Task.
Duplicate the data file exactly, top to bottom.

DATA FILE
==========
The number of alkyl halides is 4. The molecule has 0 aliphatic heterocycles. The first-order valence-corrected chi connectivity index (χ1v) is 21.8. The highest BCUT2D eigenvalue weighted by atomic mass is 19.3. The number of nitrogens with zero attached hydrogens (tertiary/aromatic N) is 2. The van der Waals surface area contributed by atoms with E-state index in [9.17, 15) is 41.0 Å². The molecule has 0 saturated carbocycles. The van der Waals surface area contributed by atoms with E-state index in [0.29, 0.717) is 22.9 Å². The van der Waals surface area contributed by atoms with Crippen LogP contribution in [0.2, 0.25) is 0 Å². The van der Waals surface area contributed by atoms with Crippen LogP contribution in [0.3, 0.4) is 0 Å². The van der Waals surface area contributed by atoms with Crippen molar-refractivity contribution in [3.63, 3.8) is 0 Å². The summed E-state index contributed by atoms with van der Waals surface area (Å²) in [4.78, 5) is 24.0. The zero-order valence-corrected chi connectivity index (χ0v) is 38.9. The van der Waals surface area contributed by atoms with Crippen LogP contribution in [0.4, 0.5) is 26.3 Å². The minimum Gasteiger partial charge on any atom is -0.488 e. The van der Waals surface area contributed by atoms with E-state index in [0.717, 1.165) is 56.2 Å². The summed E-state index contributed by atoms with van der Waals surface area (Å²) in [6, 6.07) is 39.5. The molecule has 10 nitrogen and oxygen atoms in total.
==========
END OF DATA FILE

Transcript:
The number of alkyl halides is 4. The molecule has 0 aliphatic heterocycles. The first-order valence-corrected chi connectivity index (χ1v) is 21.8. The highest BCUT2D eigenvalue weighted by atomic mass is 19.3. The number of nitrogens with zero attached hydrogens (tertiary/aromatic N) is 2. The van der Waals surface area contributed by atoms with E-state index in [9.17, 15) is 41.0 Å². The molecule has 0 saturated carbocycles. The van der Waals surface area contributed by atoms with E-state index in [0.29, 0.717) is 22.9 Å². The van der Waals surface area contributed by atoms with Crippen LogP contribution in [0.2, 0.25) is 0 Å². The van der Waals surface area contributed by atoms with Crippen LogP contribution in [0.3, 0.4) is 0 Å². The van der Waals surface area contributed by atoms with Crippen molar-refractivity contribution in [3.63, 3.8) is 0 Å². The summed E-state index contributed by atoms with van der Waals surface area (Å²) in [4.78, 5) is 24.0. The zero-order valence-corrected chi connectivity index (χ0v) is 38.9. The van der Waals surface area contributed by atoms with Crippen LogP contribution in [0.4, 0.5) is 26.3 Å². The minimum Gasteiger partial charge on any atom is -0.488 e. The van der Waals surface area contributed by atoms with E-state index in [0.717, 1.165) is 56.2 Å². The summed E-state index contributed by atoms with van der Waals surface area (Å²) in [6, 6.07) is 39.5. The molecule has 10 nitrogen and oxygen atoms in total.